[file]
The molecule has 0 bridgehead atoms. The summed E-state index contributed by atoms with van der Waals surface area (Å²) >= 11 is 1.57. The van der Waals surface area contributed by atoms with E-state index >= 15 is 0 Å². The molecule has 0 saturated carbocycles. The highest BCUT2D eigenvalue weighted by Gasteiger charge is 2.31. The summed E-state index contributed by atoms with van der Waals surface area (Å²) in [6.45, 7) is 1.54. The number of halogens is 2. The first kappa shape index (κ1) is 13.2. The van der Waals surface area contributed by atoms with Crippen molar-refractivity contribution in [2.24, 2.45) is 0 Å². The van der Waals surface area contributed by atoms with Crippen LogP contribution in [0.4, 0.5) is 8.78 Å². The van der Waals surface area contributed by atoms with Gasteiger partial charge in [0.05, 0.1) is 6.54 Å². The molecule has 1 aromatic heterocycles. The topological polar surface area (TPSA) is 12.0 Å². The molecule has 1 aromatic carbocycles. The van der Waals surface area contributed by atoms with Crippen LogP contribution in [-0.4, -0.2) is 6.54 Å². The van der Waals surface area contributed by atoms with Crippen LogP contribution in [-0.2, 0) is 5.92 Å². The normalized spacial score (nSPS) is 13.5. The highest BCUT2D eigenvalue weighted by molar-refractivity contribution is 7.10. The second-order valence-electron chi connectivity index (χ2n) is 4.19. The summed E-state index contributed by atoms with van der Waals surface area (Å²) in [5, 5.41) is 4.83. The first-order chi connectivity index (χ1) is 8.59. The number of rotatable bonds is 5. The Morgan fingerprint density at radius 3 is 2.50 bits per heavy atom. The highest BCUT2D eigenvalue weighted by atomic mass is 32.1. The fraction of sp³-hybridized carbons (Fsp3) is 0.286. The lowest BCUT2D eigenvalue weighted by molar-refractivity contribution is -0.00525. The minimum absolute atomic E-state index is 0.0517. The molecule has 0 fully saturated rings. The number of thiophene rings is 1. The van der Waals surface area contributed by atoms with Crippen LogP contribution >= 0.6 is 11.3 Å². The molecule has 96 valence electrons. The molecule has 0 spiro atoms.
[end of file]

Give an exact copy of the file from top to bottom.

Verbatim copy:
The molecule has 0 bridgehead atoms. The summed E-state index contributed by atoms with van der Waals surface area (Å²) >= 11 is 1.57. The van der Waals surface area contributed by atoms with E-state index >= 15 is 0 Å². The molecule has 0 saturated carbocycles. The highest BCUT2D eigenvalue weighted by Gasteiger charge is 2.31. The summed E-state index contributed by atoms with van der Waals surface area (Å²) in [6.45, 7) is 1.54. The number of halogens is 2. The first kappa shape index (κ1) is 13.2. The van der Waals surface area contributed by atoms with Crippen molar-refractivity contribution in [2.24, 2.45) is 0 Å². The van der Waals surface area contributed by atoms with Crippen LogP contribution in [0.4, 0.5) is 8.78 Å². The van der Waals surface area contributed by atoms with Gasteiger partial charge in [0.05, 0.1) is 6.54 Å². The molecule has 1 aromatic heterocycles. The topological polar surface area (TPSA) is 12.0 Å². The molecule has 1 aromatic carbocycles. The van der Waals surface area contributed by atoms with Crippen LogP contribution in [-0.4, -0.2) is 6.54 Å². The van der Waals surface area contributed by atoms with Crippen LogP contribution in [-0.2, 0) is 5.92 Å². The normalized spacial score (nSPS) is 13.5. The highest BCUT2D eigenvalue weighted by molar-refractivity contribution is 7.10. The second-order valence-electron chi connectivity index (χ2n) is 4.19. The summed E-state index contributed by atoms with van der Waals surface area (Å²) in [5, 5.41) is 4.83. The first-order chi connectivity index (χ1) is 8.59. The number of rotatable bonds is 5. The Morgan fingerprint density at radius 3 is 2.50 bits per heavy atom. The highest BCUT2D eigenvalue weighted by atomic mass is 32.1. The fraction of sp³-hybridized carbons (Fsp3) is 0.286. The lowest BCUT2D eigenvalue weighted by molar-refractivity contribution is -0.00525. The minimum absolute atomic E-state index is 0.0517. The molecule has 0 fully saturated rings. The number of thiophene rings is 1. The van der Waals surface area contributed by atoms with Crippen LogP contribution >= 0.6 is 11.3 Å². The molecule has 96 valence electrons. The molecule has 0 spiro atoms.